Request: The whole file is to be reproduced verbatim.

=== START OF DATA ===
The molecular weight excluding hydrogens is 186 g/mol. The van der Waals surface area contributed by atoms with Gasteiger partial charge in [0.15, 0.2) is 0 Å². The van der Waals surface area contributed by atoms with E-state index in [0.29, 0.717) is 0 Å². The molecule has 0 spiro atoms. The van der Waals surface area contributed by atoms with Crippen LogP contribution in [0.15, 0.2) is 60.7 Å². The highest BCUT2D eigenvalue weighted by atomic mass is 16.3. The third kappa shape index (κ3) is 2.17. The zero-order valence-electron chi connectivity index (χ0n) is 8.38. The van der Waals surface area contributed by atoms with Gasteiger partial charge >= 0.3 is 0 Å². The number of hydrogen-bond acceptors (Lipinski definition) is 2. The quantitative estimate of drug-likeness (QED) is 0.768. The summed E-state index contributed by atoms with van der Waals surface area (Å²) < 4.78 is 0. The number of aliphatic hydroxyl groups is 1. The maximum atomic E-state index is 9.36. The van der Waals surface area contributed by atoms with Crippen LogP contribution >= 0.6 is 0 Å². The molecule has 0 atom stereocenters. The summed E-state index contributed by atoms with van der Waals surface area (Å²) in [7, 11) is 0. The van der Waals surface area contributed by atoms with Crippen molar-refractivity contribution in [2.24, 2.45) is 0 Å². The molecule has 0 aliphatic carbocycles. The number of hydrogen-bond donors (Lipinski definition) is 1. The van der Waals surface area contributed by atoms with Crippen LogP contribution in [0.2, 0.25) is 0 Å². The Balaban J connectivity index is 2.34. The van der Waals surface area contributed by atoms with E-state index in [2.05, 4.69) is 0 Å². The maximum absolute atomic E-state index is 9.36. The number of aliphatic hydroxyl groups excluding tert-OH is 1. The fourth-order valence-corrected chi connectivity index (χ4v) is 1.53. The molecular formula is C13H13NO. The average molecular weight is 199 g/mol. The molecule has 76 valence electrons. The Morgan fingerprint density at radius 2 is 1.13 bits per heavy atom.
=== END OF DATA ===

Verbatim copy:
The molecular weight excluding hydrogens is 186 g/mol. The van der Waals surface area contributed by atoms with Gasteiger partial charge in [0.15, 0.2) is 0 Å². The van der Waals surface area contributed by atoms with E-state index in [0.29, 0.717) is 0 Å². The molecule has 0 spiro atoms. The van der Waals surface area contributed by atoms with Crippen LogP contribution in [0.15, 0.2) is 60.7 Å². The highest BCUT2D eigenvalue weighted by atomic mass is 16.3. The third kappa shape index (κ3) is 2.17. The zero-order valence-electron chi connectivity index (χ0n) is 8.38. The van der Waals surface area contributed by atoms with Gasteiger partial charge >= 0.3 is 0 Å². The number of hydrogen-bond acceptors (Lipinski definition) is 2. The quantitative estimate of drug-likeness (QED) is 0.768. The summed E-state index contributed by atoms with van der Waals surface area (Å²) < 4.78 is 0. The number of aliphatic hydroxyl groups is 1. The maximum atomic E-state index is 9.36. The van der Waals surface area contributed by atoms with Crippen LogP contribution >= 0.6 is 0 Å². The molecule has 0 atom stereocenters. The summed E-state index contributed by atoms with van der Waals surface area (Å²) in [7, 11) is 0. The van der Waals surface area contributed by atoms with Crippen molar-refractivity contribution in [2.24, 2.45) is 0 Å². The molecule has 0 aliphatic carbocycles. The number of hydrogen-bond donors (Lipinski definition) is 1. The van der Waals surface area contributed by atoms with Crippen LogP contribution in [0.2, 0.25) is 0 Å². The Balaban J connectivity index is 2.34. The van der Waals surface area contributed by atoms with E-state index in [2.05, 4.69) is 0 Å². The maximum absolute atomic E-state index is 9.36. The number of aliphatic hydroxyl groups excluding tert-OH is 1. The fourth-order valence-corrected chi connectivity index (χ4v) is 1.53. The molecular formula is C13H13NO. The average molecular weight is 199 g/mol. The molecule has 76 valence electrons. The Morgan fingerprint density at radius 2 is 1.13 bits per heavy atom.